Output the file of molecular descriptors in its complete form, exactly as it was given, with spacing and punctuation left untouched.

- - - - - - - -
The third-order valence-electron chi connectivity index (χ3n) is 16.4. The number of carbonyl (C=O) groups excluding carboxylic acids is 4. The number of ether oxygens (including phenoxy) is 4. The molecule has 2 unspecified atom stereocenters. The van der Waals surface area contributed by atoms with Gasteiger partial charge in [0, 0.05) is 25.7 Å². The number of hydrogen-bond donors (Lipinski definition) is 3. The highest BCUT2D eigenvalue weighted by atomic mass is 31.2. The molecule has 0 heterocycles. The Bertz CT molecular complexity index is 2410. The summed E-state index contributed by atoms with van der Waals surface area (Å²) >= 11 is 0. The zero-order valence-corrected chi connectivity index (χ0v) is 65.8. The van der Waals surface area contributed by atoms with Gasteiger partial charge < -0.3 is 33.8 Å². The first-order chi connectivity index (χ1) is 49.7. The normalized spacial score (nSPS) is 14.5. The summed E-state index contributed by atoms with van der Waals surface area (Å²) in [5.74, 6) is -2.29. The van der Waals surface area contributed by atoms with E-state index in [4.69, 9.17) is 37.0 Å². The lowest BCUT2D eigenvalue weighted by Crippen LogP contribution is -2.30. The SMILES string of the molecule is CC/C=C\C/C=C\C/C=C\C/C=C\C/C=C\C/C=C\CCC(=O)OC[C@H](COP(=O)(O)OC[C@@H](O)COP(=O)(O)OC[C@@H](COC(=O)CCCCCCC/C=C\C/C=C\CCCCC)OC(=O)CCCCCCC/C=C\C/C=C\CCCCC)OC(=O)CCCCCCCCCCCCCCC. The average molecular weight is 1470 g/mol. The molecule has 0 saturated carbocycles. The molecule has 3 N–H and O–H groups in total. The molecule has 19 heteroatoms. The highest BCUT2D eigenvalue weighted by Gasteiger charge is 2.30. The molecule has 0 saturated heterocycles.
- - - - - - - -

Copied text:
The third-order valence-electron chi connectivity index (χ3n) is 16.4. The number of carbonyl (C=O) groups excluding carboxylic acids is 4. The number of ether oxygens (including phenoxy) is 4. The molecule has 2 unspecified atom stereocenters. The van der Waals surface area contributed by atoms with Gasteiger partial charge in [0, 0.05) is 25.7 Å². The number of hydrogen-bond donors (Lipinski definition) is 3. The highest BCUT2D eigenvalue weighted by atomic mass is 31.2. The molecule has 0 heterocycles. The Bertz CT molecular complexity index is 2410. The summed E-state index contributed by atoms with van der Waals surface area (Å²) >= 11 is 0. The zero-order valence-corrected chi connectivity index (χ0v) is 65.8. The van der Waals surface area contributed by atoms with Gasteiger partial charge < -0.3 is 33.8 Å². The first-order chi connectivity index (χ1) is 49.7. The normalized spacial score (nSPS) is 14.5. The summed E-state index contributed by atoms with van der Waals surface area (Å²) in [5.74, 6) is -2.29. The van der Waals surface area contributed by atoms with E-state index in [4.69, 9.17) is 37.0 Å². The lowest BCUT2D eigenvalue weighted by Crippen LogP contribution is -2.30. The SMILES string of the molecule is CC/C=C\C/C=C\C/C=C\C/C=C\C/C=C\C/C=C\CCC(=O)OC[C@H](COP(=O)(O)OC[C@@H](O)COP(=O)(O)OC[C@@H](COC(=O)CCCCCCC/C=C\C/C=C\CCCCC)OC(=O)CCCCCCC/C=C\C/C=C\CCCCC)OC(=O)CCCCCCCCCCCCCCC. The average molecular weight is 1470 g/mol. The molecule has 0 saturated carbocycles. The molecule has 3 N–H and O–H groups in total. The molecule has 19 heteroatoms. The highest BCUT2D eigenvalue weighted by Gasteiger charge is 2.30. The molecule has 0 saturated heterocycles.